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Discovery of Pain Receptor on T-cells Could Help Treat Autoimmune Disorders

By BiotechDaily International staff writers
Posted on 19 Oct 2014
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Inflammatory response and damage to the intenstinal wall (left) could be prevented by injecting TRPV1-deficient T-cells (right). Photo courtesy of Nature Immunulogy, Bertin et al.).
Inflammatory response and damage to the intenstinal wall (left) could be prevented by injecting TRPV1-deficient T-cells (right). Photo courtesy of Nature Immunulogy, Bertin et al.).
Researchers have discovered that T-cells are activated by a pain receptor. The new findings revealed that the receptor helps control intestinal inflammation in mice and that its activity can be adjusted, providing a potential new target for treating certain autoimmune disorders, such as Crohn’s disease and possibly multiple sclerosis.

The study’s findings were published online October 5, 2014, in the journal Nature Immunology. “We have a new way to regulate T-cell activation and potentially better control immune-mediated diseases,” said senior author Eyal Raz, MD, professor of medicine at the University of California, San Diego School of Medicine (USA).

The receptor, called a TRPV1 channel, has a well-recognized role on nerve cells that help regulate body temperature and alert the brain to heat and pain. It is also called the capsaicin receptor because of its role in creating the sensation of heat from chili peppers.

The study is the first to show that these channels are also present on T-cells, where they are involved in gating the influx of calcium ions into cells—a process that is required for T-cell activation. “Our study breaks current dogma in which certain ion channels called CRAC are the only players involved in calcium entry required for T-cell function,” said lead author Samuel Bertin, a postdoctoral researcher in the Raz laboratory. “Understanding the physical structures that enable calcium influx is critical to understanding the body’s immune response.”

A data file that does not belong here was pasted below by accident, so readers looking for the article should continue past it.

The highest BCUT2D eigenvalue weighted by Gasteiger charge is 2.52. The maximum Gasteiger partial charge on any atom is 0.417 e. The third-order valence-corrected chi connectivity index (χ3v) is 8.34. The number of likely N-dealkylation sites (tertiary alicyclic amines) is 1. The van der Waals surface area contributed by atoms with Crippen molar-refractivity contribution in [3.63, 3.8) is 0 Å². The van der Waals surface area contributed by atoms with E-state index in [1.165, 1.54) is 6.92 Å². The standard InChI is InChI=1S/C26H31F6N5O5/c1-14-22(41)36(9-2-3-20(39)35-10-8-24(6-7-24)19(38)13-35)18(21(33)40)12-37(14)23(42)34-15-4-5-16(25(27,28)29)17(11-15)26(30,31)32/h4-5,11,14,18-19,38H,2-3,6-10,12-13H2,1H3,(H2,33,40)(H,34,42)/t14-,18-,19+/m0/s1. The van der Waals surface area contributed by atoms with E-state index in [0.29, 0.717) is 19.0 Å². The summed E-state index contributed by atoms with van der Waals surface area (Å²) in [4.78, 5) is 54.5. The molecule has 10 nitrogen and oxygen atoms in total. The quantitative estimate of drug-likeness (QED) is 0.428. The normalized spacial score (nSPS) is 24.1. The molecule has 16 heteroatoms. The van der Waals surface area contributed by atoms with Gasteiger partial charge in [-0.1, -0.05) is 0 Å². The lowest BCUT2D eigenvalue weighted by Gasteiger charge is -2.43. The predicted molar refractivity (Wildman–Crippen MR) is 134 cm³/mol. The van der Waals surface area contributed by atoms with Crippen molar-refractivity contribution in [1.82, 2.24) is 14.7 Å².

T-cells are targeted by the HIV virus and their destruction is why individuals with AIDS have compromised immune function. Specific vaccines also harness T-cells by exploiting their ability to recognize antigens and trigger the production of antibodies, conferring disease resistance. Allergies, in contrast, may occur when T-cells recognize harmless substances as pathogenic.

TRPV1 channels appear to offer a way to manipulate T-cell response as needed for health. Specifically, in in-vitro experiments, researchers showed that T-cell inflammatory response could be reduced by knocking down the gene that encodes for the protein that comprises the TRPV1 channel. Overexpression of this gene was shown to lead to a surge in T-cell activation, which in human health may contribute to autoimmune diseases. T-cells also responded to pharmaceutical agents that block or activate the TRPV1 channel.

In research using mice models, researchers were able to reduce colitis with a TRPV1-blocker, initially developed as a new painkiller. One of the exciting discoveries is that colitis in mice could be treated with much lower doses than what is needed to dull pain. “This suggests we could potentially treat some autoimmune diseases with doses that would not affect people's protective pain response,” Dr. Raz said.

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University of California, San Diego School of Medicine



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